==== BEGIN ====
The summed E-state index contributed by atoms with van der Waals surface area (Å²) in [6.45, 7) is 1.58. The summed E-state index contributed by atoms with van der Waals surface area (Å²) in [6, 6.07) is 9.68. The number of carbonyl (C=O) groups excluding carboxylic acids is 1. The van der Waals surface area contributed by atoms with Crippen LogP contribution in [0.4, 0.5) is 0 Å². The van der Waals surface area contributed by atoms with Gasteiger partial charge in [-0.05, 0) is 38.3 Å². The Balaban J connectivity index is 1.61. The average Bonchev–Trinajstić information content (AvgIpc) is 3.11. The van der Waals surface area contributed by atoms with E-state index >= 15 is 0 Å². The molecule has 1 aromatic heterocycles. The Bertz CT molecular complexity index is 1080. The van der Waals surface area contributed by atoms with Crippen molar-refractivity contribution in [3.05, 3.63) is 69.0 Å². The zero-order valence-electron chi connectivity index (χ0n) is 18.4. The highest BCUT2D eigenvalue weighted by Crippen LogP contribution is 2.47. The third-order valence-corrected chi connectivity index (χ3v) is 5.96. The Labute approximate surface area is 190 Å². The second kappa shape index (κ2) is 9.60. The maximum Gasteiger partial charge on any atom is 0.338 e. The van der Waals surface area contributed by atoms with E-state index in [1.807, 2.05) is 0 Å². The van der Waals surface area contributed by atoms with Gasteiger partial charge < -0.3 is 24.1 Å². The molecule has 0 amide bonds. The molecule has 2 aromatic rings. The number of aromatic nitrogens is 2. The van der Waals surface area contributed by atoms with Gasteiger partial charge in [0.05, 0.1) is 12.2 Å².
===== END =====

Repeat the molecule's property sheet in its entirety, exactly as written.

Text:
The summed E-state index contributed by atoms with van der Waals surface area (Å²) in [6.45, 7) is 1.58. The summed E-state index contributed by atoms with van der Waals surface area (Å²) in [6, 6.07) is 9.68. The number of carbonyl (C=O) groups excluding carboxylic acids is 1. The van der Waals surface area contributed by atoms with Crippen LogP contribution in [0.4, 0.5) is 0 Å². The van der Waals surface area contributed by atoms with Gasteiger partial charge in [-0.05, 0) is 38.3 Å². The Balaban J connectivity index is 1.61. The average Bonchev–Trinajstić information content (AvgIpc) is 3.11. The van der Waals surface area contributed by atoms with E-state index >= 15 is 0 Å². The molecule has 1 aromatic heterocycles. The Bertz CT molecular complexity index is 1080. The van der Waals surface area contributed by atoms with Crippen molar-refractivity contribution in [3.05, 3.63) is 69.0 Å². The zero-order valence-electron chi connectivity index (χ0n) is 18.4. The highest BCUT2D eigenvalue weighted by Crippen LogP contribution is 2.47. The third-order valence-corrected chi connectivity index (χ3v) is 5.96. The Labute approximate surface area is 190 Å². The second kappa shape index (κ2) is 9.60. The maximum Gasteiger partial charge on any atom is 0.338 e. The van der Waals surface area contributed by atoms with E-state index in [1.807, 2.05) is 0 Å². The van der Waals surface area contributed by atoms with Gasteiger partial charge < -0.3 is 24.1 Å². The molecule has 0 amide bonds. The molecule has 2 aromatic rings. The number of aromatic nitrogens is 2. The van der Waals surface area contributed by atoms with Gasteiger partial charge in [0.05, 0.1) is 12.2 Å².